Casual events centered around the home grew popular, providing opportunities for men and women to socialize and enjoy a mixed drink or two. Hostesses weren’t obligated to provide full meals for guests, only drinks and light nibbles such as sandwiches and salads. As the 1901 Etiquette for All Occasions recommended, “Aerated waters, punch, wine-cup, and lemonade are thought sufficient. The time of the reception being from three until six or from four until seven o’clock, a heavy meal would be out of place.” The time of day, food, and mixed drinks of the 1900s afternoon tea embodied Waugh’s cocktail party definition in everything but name.

An afternoon tea, 1901.
An afternoon tea, 1901. Library of Congress/LC-USZ62-49944

But the cocktail had a serious branding problem. Originally a simple mixture of spirits and bitters, cocktails were considered drinks only appropriate for men, too strong for a delicate Victorian woman’s sensibilities. Not that companies in the cocktail business didn’t try to change this. In 1897, the cocktail mixer company Heublein’s tried marketing specifically to women: “In the past the male sex were the only ones privileged to partake of the daintiest of American drinks, the ‘Cocktail.’ With the innovation of Club Cocktails it has been made possible for the gentler sex to satisfy its curiosity in regard to the concoction about which so much has been written and said, and which has heretofore not been obtainable by them.”

Despite Heublein’s best efforts, women continued to be discouraged from drinking cocktails. Social events where such libations were served were morally suspect. In 1903 temperance advocates condemned a party held by the actress Lillie Langtry, where “jeweled gin suckers” purchased cocktails at 50-60 cents a piece. According to Catherine Murdock’s book Domesticating Drink, cabarets and dance halls where alcoholic drinks were served were dangerous, tempting women to drink “Mamie Taylors, cocktails, and other insidious mixtures.”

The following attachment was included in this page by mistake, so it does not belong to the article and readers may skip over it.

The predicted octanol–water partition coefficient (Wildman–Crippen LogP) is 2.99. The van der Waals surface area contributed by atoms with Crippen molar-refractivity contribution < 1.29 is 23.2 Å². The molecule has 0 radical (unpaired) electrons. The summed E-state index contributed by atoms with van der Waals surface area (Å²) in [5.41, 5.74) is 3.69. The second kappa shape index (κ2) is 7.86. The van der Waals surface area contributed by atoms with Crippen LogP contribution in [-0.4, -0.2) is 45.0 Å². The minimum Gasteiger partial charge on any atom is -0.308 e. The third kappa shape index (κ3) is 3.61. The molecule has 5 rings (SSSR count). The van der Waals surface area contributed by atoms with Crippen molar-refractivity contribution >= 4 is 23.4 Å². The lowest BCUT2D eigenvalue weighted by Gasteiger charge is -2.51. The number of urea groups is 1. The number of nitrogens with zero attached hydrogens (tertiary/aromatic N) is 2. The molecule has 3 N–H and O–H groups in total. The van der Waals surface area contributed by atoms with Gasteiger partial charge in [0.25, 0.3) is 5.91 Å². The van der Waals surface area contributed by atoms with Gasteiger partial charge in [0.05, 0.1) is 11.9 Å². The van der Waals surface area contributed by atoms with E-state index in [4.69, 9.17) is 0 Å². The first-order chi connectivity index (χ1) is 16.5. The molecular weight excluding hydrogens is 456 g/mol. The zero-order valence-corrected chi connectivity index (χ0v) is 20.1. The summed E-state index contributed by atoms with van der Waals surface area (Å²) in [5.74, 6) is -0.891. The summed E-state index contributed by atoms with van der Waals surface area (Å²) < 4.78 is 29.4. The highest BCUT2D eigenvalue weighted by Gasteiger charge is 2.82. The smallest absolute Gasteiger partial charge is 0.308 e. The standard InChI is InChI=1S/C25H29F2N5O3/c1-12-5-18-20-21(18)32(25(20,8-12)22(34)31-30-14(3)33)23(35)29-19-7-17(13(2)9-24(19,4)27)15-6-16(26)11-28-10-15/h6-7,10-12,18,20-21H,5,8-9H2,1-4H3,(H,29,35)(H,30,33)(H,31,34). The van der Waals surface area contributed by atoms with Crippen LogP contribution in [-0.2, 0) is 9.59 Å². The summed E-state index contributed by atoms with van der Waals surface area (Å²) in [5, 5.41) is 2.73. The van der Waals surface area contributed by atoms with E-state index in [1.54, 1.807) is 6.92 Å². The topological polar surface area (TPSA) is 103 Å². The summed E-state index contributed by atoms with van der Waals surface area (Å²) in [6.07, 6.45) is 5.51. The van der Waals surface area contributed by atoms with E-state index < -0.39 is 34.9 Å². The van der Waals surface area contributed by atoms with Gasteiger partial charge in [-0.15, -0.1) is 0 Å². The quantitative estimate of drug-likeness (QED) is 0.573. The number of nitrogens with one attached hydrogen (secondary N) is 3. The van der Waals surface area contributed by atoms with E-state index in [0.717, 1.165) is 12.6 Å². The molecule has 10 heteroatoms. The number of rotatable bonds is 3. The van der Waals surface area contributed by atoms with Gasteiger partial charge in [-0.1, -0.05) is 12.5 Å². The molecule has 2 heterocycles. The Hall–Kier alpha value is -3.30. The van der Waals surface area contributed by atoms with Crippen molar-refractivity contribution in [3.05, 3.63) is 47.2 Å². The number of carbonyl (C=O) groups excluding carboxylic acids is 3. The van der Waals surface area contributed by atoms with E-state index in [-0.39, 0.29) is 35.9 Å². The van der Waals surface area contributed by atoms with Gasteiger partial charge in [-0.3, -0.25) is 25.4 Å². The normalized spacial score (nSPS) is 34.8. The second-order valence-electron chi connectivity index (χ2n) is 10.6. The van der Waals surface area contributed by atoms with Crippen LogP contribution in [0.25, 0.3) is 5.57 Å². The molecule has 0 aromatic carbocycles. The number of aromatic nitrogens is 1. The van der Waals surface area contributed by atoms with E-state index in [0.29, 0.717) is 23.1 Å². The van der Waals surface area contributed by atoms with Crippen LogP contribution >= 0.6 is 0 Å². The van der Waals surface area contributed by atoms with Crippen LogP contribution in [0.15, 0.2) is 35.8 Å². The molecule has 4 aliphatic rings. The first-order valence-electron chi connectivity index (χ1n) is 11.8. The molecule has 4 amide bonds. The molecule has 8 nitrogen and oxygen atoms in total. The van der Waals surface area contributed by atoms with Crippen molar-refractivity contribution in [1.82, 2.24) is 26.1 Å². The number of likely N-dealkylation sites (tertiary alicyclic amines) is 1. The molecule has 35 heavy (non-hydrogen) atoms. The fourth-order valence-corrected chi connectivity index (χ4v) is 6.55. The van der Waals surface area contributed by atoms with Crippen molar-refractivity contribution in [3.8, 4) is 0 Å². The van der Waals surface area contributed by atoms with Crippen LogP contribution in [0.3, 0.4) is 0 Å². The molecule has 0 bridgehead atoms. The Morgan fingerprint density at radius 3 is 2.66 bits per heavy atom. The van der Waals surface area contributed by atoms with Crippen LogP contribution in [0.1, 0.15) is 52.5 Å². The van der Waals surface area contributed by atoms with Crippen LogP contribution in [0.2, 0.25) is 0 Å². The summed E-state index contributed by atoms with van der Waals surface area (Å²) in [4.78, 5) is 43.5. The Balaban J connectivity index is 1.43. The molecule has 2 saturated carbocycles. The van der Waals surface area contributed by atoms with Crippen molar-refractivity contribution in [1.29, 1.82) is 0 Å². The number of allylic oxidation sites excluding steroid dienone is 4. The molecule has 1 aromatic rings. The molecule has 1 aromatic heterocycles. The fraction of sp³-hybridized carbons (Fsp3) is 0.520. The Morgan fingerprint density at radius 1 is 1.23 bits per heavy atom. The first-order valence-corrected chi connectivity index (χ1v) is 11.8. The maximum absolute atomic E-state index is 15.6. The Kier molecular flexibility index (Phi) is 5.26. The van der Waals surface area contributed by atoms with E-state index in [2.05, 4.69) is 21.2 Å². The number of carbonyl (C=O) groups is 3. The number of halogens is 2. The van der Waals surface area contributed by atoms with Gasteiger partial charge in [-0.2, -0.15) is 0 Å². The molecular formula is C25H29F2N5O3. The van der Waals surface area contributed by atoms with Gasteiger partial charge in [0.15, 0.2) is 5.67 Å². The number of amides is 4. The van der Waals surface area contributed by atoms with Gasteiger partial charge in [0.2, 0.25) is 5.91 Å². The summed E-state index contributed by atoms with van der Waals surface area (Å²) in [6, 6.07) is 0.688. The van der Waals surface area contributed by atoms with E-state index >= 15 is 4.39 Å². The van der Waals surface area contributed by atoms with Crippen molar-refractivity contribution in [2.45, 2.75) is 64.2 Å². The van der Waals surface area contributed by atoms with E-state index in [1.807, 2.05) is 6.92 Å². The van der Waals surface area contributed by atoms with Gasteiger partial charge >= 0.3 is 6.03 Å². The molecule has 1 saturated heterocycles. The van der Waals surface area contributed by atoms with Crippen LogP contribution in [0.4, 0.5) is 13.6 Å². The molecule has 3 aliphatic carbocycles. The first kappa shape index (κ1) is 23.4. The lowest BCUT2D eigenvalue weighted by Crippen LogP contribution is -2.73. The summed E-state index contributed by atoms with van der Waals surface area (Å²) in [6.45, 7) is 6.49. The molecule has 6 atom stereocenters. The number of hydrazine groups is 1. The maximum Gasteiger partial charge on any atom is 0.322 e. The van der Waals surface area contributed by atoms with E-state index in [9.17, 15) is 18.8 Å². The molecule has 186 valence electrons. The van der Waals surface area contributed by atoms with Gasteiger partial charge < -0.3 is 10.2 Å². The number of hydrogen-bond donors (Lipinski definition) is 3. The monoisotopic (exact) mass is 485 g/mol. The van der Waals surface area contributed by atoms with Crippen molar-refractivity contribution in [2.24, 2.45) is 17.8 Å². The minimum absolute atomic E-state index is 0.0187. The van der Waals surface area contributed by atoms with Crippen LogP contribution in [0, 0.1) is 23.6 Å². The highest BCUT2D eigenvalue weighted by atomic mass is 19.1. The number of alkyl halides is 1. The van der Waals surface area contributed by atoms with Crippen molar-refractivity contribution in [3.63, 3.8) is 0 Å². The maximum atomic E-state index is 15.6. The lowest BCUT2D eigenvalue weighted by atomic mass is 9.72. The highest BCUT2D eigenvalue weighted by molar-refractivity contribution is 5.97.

Lillie Langtry in character as the adventuress Lena Despard from the 1887 play <em>As in a Looking-Glass</em>.
Lillie Langtry in character as the adventuress Lena Despard from the 1887 play As in a Looking-Glass. Public Domain

But for the New Woman, such arguments fell on increasingly deaf ears. Whether in private or public, women were beginning to sip cocktails in ever greater numbers. The same year temperance supporters condemned Langtry, an article in the Chicago Chronicle admitted to the increasing trend of women drinking cocktails: “That many society women drink ardent spirits and sometimes to excess is a well-known fact.” Domestic manuals began to include recipes for harder mixed drinks. A 1909 edition of The Woman’s Dictionary and Encyclopedia, edited by American culinary expert Fannie Farmer, included recipes for 58 cocktails, including Sours, Martinis, and Manhattans.